On gender, Catholicism needs to meet in the middle

By JOHN L. ALLEN JR.
Belmont, North Carolina

Most authors prefer to play their cards close to the chest prior to the release of a new book. On my current “Mega-Trends in Catholicism” project, on the other hand, I’ve chosen to go a different way, working out the main ideas in full public view. My hope is that by the time I sit down to finalize the manuscript, the ideas will be “battle-tested,” having withstood the scrutiny of fairly exhaustive commentary and debate.

This morning I’ll pass along one such bit of comment, on the subject of women in the church.

I’ve been on the road recently in the States making my Power Point presentation on the “Top Ten Mega-Trends in the Catholic Church,” an exercise which so far has been enormously valuable in terms of generating feedback, getting a feel for the weak links in the logical chain, and so on. I was in Seattle last week to deliver the Chrism Day presentation for personnel of the archdiocese on this subject, and I’m in North Carolina today at Belmont Abbey for a similar lecture.

As it stands now, the final list of mega-trends is as follows:
1.tThe North/South shift
2.tSecularism and Catholic identity
3.tIslam
4.tDemographics
5.tWomen and Laity
6.tThe Biotech Revolution
7.tGlobalization
8.tEcology and Natural Resources
9.tChina
10.tPentecostalism

On the topic of women, what I’ve been saying is that in the Catholicism of the 21st century, there will be no movement towards women priests, but there will be continuing pressure for the empowerment of women in all ways that don’t require sacramental ordination. This is hardly an idea original to me; in March 2006 Pope Benedict XVI himself said, “It’s proper to ask if it is possible to offer more space, more positions of responsibility to women.”

The impetus to empower women, I argue, is coming in the North from cultural expectations about gender equity, and in the South from competitive pressures from the Pentecostals, who generally do an excellent job of mobilizing their women. Many religious sociologists report that while Pentecostal communities tend to be organized around a charismatic male preacher, on the ground they are largely directed and administered by women.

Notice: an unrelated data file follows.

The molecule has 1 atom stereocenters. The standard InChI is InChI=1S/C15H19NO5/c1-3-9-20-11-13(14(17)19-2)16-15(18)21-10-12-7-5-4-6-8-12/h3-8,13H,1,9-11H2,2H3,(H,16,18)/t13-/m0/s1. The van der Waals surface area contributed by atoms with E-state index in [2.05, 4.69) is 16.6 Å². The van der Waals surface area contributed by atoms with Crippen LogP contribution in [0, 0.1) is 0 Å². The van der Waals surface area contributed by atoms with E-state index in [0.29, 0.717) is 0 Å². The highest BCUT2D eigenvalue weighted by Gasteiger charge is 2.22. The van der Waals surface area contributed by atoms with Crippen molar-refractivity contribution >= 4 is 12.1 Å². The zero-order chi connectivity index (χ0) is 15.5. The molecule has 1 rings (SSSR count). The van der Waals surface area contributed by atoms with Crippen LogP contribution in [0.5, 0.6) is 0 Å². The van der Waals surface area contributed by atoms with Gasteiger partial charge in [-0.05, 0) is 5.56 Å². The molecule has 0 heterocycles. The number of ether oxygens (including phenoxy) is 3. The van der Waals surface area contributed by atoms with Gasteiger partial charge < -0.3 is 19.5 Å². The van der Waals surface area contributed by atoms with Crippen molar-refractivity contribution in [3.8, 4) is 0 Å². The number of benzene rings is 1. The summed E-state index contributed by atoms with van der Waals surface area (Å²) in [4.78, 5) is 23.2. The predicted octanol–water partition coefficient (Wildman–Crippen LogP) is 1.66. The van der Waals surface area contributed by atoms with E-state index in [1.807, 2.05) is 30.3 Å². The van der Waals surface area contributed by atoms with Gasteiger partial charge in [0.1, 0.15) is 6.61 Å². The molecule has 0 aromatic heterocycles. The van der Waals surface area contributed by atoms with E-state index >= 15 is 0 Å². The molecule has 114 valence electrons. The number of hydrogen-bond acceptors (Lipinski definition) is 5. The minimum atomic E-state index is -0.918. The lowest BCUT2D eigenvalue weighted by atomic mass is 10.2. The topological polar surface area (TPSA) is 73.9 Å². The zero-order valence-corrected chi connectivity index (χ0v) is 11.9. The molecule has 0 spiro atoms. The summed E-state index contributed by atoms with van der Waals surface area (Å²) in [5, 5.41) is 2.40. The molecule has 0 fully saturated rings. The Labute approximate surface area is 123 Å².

As evidence that things within Catholicism are moving in this direction, I’ve pointed to developments such as the fact that, according to the National Association of Church Personnel Administrators, 26.8 percent of top-level diocesan positions in the United States are held by women, and the American bishops recently chose a lay woman to become their next spokesperson, replacing a priest. In the Vatican, women now head a pontifical academy, sit on the International Theological Commission, and serve as a superior in one of the all-important congregations.

The general reaction from my audiences has been that the argument seems plausible as far as it goes. Yet several times I’ve been approached afterwards by pastors and lay personnel in parishes, who have made the following point: Debates over the mobilization of women concern the top-level, most visible positions in the church. In the pastoral trenches, on the other hand, many see almost the opposite problem: at the grassroots, so many positions are already held by women that the real question becomes, how do we mobilize our men?

To take just one case in point, the same National Association of Church Personnel Administrators survey found that 82 percent of the 30,000+ “lay ecclesial ministers” in the United States are women. These are the lay parish administrators, directors of religious education, youth ministers, liturgists, and other church professionals working in full or part-time capacities in America’s 19,000 parishes. Pastoral experience suggests that women are also overwhelmingly more likely to play informal roles in parishes such as volunteer catechists, ministers to shut-ins, and so on.

What I’m being told, in other words, is that the church faces an oddly inverse problem with respect to gender.

At the top, the public “face” of the church is mostly male, creating impressions of a patriarchal system which complicates efforts to communicate church teachings that touch on women’s concerns. Whenever Catholicism talks about reproductive issues or sexual morality, to take the most obvious case, many people in the broader culture suspect male bias. Yet at the grassroots, Catholicism is an institution disproportionately staffed and led by women, with lay men too often inert or only nominally engaged.

The concern that pastors and parish leaders are voicing to me is that the legitimate push to empower women in visible, top-level roles should not distract from equally urgent efforts to mobilize men at the grassroots.

What we really need, they seem to be suggesting, is to meet somewhere in the middle.


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